Hawaii legislators target deepfake political messaging

Jan. 30—In an effort to keep artificial intelligence — or deepfake — messaging out of Hawaii elections, two bills would ban false information of a candidate or party, and a third would make it a petty misdemeanor to distribute — or conspire to distribute — fake political messages.

Senate Bill 2687 would create a new petty misdemeanor for "distributing, or entering into an agreement with another person to distribute, materially deceptive media unless the media

contains a disclaimer" that could rise to a Class C felony for anyone who intends "to cause violence or bodily harm."

House Bill 1766 and its companion, Senate Bill 2396, would leave investigations and fines up to the Hawaii State Ethics Commission, while the court system also could assess financial awards to anyone harmed by fake messaging distributed within 90 days of a primary or general election.

Political deepfake messages are already banned

in California, Michigan, Minnesota, Texas, Washington and Wisconsin, according to HB 1766 and SB 2396.

State Rep. Trisha La Chica (D, Waipio-Mililani) authored HB 1766 to keep deepfakes out of Hawaii's political elections, which will see a likely rematch between President Joe Biden and former President Donald Trump in November's general election.

Especially for small House and Senate races, "we don't want deepfakes being political weaponized in our elections," La Chica told the Honolulu Star-Advertiser

on Monday.

A winning House or Senate candidate often needs only 3,000 votes or so.

And the outcome could be determined by "a handful of votes that could very easily be swayed by deepfake messaging in the critical hours before the vote," La Chica said. "There's no place in Hawaii for that."

State Sen. Karl Rhoads (D, Nuuanu-Downtown-Iwilei) introduced SB 2687 and SB 2396 out of concern for the sophistication of "the manipulations you can do with AI these days that can make it convincingly look like someone is saying something they never said or

doing something they never did. There's got to be some penalty if you get caught."

Especially for the November presidential election, Russia has a vested interest in Trump winning because America's support for Ukraine remains at stake, Rhoads said.

"The Russians have every incentive to work that angle as strongly as they can," Rhoads said. "If Trump wins, support for Ukraine will likely diminish to zero. They have a lot of stake and are willing to put a lot into that effort."

Some campaigns in Europe and the mainland have included false messaging

generated by artificial intelligence and fake images depicting events that never happened, such as Florida Gov. Ron DeSantis' use of a fake video of Trump hugging former White House medical adviser Anthony Fauci, said Colin Moore, who teaches public policy at the University of Hawaii and is associate professor at the University of Hawaii Economic Resource Organization.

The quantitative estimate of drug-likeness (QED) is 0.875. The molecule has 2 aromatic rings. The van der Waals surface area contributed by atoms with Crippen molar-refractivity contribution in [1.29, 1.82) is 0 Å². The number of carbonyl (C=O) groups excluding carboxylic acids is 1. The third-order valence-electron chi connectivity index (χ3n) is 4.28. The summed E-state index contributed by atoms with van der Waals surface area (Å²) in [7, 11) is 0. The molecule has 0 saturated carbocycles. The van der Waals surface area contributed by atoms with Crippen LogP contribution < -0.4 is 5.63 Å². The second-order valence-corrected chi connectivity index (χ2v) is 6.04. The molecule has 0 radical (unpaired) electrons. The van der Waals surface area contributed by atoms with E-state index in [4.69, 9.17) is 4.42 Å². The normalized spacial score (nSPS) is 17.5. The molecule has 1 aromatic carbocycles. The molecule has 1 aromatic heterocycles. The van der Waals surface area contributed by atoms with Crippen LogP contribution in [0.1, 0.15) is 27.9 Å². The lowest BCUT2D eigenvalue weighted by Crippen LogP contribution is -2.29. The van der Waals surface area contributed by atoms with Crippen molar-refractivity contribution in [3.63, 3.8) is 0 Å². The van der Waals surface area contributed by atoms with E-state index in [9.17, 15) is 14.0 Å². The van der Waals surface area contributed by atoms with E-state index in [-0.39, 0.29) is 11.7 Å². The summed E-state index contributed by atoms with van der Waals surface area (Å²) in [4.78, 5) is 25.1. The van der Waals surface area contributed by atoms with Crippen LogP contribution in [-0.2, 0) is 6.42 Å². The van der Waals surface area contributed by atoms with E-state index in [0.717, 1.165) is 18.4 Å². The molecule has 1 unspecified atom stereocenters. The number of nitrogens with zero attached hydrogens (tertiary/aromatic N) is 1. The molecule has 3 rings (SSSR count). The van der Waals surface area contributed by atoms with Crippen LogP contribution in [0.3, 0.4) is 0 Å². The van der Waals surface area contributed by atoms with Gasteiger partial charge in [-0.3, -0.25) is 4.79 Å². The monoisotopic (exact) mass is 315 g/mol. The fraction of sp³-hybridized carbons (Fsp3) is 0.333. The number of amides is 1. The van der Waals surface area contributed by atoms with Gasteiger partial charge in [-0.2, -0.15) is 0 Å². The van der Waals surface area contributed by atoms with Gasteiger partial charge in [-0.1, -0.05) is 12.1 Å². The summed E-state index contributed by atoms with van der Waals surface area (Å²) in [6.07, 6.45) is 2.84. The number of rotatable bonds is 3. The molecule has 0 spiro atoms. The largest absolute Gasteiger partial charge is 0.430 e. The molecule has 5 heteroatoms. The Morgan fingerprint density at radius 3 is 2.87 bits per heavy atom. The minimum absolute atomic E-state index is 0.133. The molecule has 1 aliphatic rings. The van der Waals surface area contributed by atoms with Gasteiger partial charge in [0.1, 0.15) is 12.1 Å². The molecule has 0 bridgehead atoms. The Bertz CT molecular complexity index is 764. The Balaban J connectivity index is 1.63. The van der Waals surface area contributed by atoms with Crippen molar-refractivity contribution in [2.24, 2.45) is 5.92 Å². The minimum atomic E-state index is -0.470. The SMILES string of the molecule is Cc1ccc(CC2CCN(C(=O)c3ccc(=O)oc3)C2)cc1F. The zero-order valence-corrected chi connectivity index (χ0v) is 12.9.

In Slovakia, Moore said, a deepfake video depicted a party leader purportedly talking about rigging an election.

So he called HB 1766 "a good bill."

"Policymakers are just starting to understand how deep fakes and synthetics are used in electioneering to manipulate the messaging," Moore said. "We have a responsibility ... to protect the integrity of elections."

For national and other high-profile elections conducted in Hawaii, Moore said HB 1766 and SB 2396 would mean that "having

a law on the books would make any mainstream political organization or group very, very cautious about using deepfakes."

SB 2687, which would criminalize distribution of deepfake political messaging, states that artificial intelligence has "dangerous consequences if applied maliciously. For example, the use of deepfakes or generative AI in elections can be a powerful tool used to spread disinformation and misinformation, which can increase political tensions and result in electoral-related conflict and violence."

Exceptions would be made for deepfake political messaging that "includes a disclaimer (running throughout the entirety of a video) informing the viewer that the media has been manipulated by technical means and depicts appearance, speech, or conduct that did not occur."

Spreading lies and misinformation is hardly new in American politics "and dates back to the very first elections in the country," Moore said. "Politics being

a rough sport, it's nothing new. But now it's the volume of it, and the technology has made it more widespread."

As the 2024 election year heats up — especially with Trump and Biden likely to square off again — Moore said there "absolutely ... will be tremendous amounts of misinformation."

"This is just the world we live in now," he said. "Every election from here on out is going to be full of misinformation and disinformation on social media."

But voters have more control over the spread of political misinformation than they believe, Moore said.

"If you see it, think very carefully before you like or retweet something," Moore said. "People don't think about how that's how it spreads."